In a recent survey titled Beyond Red vs Blue: The Political Typology by Pew Research Center, there is no striking difference between Republicans and Democrats as far as their views on politics, family, faith and the role of the government are concerned.
“It’s a spectrum… The caricature that all religious people are Republican is just not true,” said Michael Dimock, vice president for research at Pew Research Center.
According to the survey, Hispanic and Black political liberals who go to church and display conservative views on subjects like gay marriage, hew red on social issues.
On the map, shading toward red:
- 12 percent: Older White, politically and socially conservative – categorized as Steadfast Conservatives.
- 10 percent: Mostly White but pro immigrant and pro Wall Street – categorized as Business Conservatives.
- 14 percent: Younger individuals, liberal on social issues but conservative on government.
On the map, shading toward blue:
- 15 percent: Individuals who part company with other blues on social and religious matters – categorized as Solid Liberals.
- 15 percent: Mostly Hispanic or Black, extremely religious – categorized as Faith and Family Left.
- 12 percent: Half of the individuals below age 40, liberal on social matters but less keen on social safety net – categorized as Next Generation Left.
- 13 percent: Individuals who are economically stressed and pessimistic – categorized as Hard-pressed Skeptics.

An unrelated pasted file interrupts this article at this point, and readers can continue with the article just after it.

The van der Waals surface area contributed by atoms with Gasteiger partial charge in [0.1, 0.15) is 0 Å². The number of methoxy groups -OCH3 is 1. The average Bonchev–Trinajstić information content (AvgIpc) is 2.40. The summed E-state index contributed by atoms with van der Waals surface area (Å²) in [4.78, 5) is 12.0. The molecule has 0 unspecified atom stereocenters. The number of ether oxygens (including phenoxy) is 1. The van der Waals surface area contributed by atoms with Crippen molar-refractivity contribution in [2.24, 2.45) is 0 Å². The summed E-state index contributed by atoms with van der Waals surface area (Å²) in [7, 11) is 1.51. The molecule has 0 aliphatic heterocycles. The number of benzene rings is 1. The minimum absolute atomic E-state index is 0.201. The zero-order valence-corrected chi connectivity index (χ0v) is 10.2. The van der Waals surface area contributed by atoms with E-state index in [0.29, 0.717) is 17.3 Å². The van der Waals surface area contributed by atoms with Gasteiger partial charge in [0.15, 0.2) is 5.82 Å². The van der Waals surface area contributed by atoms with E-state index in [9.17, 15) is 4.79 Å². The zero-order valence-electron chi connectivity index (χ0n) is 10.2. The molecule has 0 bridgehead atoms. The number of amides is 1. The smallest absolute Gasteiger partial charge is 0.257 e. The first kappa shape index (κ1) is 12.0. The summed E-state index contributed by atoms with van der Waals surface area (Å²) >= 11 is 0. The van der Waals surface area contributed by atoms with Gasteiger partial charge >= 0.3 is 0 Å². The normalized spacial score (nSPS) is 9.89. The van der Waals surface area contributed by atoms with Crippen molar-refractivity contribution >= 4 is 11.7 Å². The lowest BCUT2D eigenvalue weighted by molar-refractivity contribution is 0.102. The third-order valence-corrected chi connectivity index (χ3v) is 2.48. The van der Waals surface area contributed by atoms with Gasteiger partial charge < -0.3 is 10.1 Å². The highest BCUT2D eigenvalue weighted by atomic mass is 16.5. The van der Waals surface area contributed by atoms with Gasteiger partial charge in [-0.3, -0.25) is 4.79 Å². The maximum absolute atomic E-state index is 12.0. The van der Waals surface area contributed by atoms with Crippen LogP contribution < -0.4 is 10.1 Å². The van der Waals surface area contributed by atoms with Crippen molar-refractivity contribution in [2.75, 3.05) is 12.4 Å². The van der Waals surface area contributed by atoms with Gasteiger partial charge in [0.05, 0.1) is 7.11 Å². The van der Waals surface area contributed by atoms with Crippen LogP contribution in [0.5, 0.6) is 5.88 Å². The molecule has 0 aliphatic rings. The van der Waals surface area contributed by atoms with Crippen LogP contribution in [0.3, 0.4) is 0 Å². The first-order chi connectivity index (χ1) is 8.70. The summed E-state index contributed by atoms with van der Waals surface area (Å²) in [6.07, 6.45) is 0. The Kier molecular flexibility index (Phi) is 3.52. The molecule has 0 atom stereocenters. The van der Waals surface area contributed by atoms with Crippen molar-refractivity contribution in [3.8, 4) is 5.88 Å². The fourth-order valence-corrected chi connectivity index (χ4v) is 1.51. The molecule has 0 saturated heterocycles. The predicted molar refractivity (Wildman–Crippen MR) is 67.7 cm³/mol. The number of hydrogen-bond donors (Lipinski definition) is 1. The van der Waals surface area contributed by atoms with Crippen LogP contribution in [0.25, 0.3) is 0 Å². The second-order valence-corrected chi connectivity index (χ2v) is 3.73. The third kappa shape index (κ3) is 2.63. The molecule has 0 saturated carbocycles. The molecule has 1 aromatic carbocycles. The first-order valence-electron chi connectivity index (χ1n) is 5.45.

Approximately 10 percent individuals, categorized as Bystanders, belong to the younger age group and take no particular interest in politics.
“What you see is an anchor on the left of fairly secular people, balanced by the Faith and Family Left with a strong Democratic orientation but very religious personal lives. They’re more conservative about how they think people should be living their lives,” said Dimock.
However, on the right, he notes divisions between Business Conservatives and Steadfast Conservatives.
“Both are very religious personally, but the Business Conservatives don’t translate that into a social conservative stance. They are not as moralistic on how they see the scope of issues,” he said.
When Pew asked the respondents if one had to believe in God to be moral, 91 percent Faith and Family Left and 69 percent Steadfast Conservatives said yes. On the other hand, 66 percent Business Conservatives and 91 percent Next Generation Left said it wasn’t necessary to believe in God to be moral.
Next Pew asked the respondents about their views on the Bible and human evolution. Approximately, 74 percent Steadfast Conservatives and 48 percent Faith and Family Left said homosexuality should be condemned. Similarly, 84 percent Steadfast Conservatives and 55 percent Faith and Family Left opposed the idea of gay marriage. However, 68 percent Young Outsiders and 78 percent Next Generation Left seemed to approve of homosexuality and gay marriage.